The proposals of the ExComm ranged from doing nothing to executing a preemptive strike, the latter surely leading to a nuclear warfare. In this context, Krushchev’s letters to President Kennedy strongly suggested that the Soviet Union’s primary interest was the defense of Cuba and not hostility towards the United States. It certainly presented Krushchev’s earnestness of purpose and to that degree struck a rapport with his counterpart.
The second letter from Krushchev to Kennedy was less emotive and more diplomatic in nature. It proposed a deal that the Soviet Union would withdraw its installations in Cuba, if the United States would do likewise in Turkey. Although Kennedy never formally agreed to the proposal, it is evident from the de-classified records of the time that a tacit agreement was made on the issue. Thus, it could be said that Krushchev’s personal communications with Kennedy during those turbulent days inspired confidence in Washington that they are dealing with a reliable head of state.
Meanwhile, American military also began practice moves in the seas around Cuba and built up troop numbers in nearby Florida. There were still nuclear missiles on Cuba, and Castro really feared that there would be an invasion to capture these. Throughout the world people now feared that a nuclear war would start, with the Soviets launching missiles at the USA if the Americans invaded Cuba. (Thorpe & Gillian)
Finally, Kennedy decided on a naval blockade to prevent further arrival of weapons on Cuba. In his immortalized speech on television on 22nd October, the American public were informed of the seriousness of the situation and the options facing the United States. At this point in time Soviet ships carrying more missiles were traveling towards Cuba. Political analysts feared that if the American warships fired on them it would lead to a nuclear conflict. Fortunately, Khrushchev denounced the blockade the following day and ordered his ships back to the USSR. (Frankel 55)
The peaceful end to the Cuban Missile Crisis resulted in some important subsequent developments. Both the superpowers realized how close they had come to a catastrophe, and worked on improving bilateral relations. This is evident from reduced usage of harsh language about the ideological rival in the speeches of the day. Also, both sides realized that diplomacy as opposed to military confrontation is the primary method to deal with political differences. More goodwill gestures were made by both the superpowers in the fall out of the crisis. These were:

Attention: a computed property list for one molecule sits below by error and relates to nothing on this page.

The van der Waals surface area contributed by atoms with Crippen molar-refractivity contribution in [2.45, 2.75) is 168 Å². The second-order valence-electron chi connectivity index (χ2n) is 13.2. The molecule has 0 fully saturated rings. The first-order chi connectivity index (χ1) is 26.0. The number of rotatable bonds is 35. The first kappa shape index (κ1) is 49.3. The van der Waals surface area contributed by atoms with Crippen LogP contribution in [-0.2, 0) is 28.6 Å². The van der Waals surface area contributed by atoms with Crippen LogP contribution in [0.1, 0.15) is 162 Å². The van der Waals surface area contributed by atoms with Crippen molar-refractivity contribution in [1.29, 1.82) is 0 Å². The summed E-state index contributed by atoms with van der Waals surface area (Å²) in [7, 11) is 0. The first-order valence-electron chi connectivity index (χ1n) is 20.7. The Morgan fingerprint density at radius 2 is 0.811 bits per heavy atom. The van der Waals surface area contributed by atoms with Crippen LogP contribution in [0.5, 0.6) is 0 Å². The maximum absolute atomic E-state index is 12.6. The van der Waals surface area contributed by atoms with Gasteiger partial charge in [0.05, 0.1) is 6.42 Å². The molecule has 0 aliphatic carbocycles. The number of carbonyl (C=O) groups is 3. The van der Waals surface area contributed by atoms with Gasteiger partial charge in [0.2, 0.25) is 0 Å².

“Kennedy allowed the sale of $250 million’s worth of wheat to the USSR. Commercial flights began between New York and Moscow in 1963. In August 1963 the Test Ban Treaty was signed in Moscow between the USSR, USA and Britain; this banned nuclear tests in the atmosphere, outer space and under water. And most importantly, a ‘hotline’ was established between Washington and Moscow to allow direct negotiations between the American and Soviet leaders.” (Thorpe & Gillian)
Hence, the Cuban crisis’ historical implications are quite profound. The arms race burdened both superpowers and contributed to the eventual implosion of the Soviet empire. Other nations reached for the diplomatic prowess that nuclear weapons seemed to confer. And the Ex-Commers wrongly assumed that they could again use escalating military pressure to pursue a negotiated deal–in Vietnam. The Vietnam war proved to be a protracted and unmanageable event. It could be argued that this was because Krushchev was a more reliable and predictable rival than Ho-Chi-Minh. The evidence for the same could be found in those two vital notes of communication between Moscow and Washington.
Frankel, Max. “Learning from the missile crisis: what really happened on those thirteen fateful days in October.(Cuban Missile Crisis of 1962).” Smithsonian 33.7 (Oct 2002): 52.
Thorpe, Keir, and Gillian Staerck. “The Cuban Missile Crisis.” Modern History Review 12.2 (Nov 2000): 28(4).
The Library of Congress Archives. “Cold War: Cuban Missile Crisis “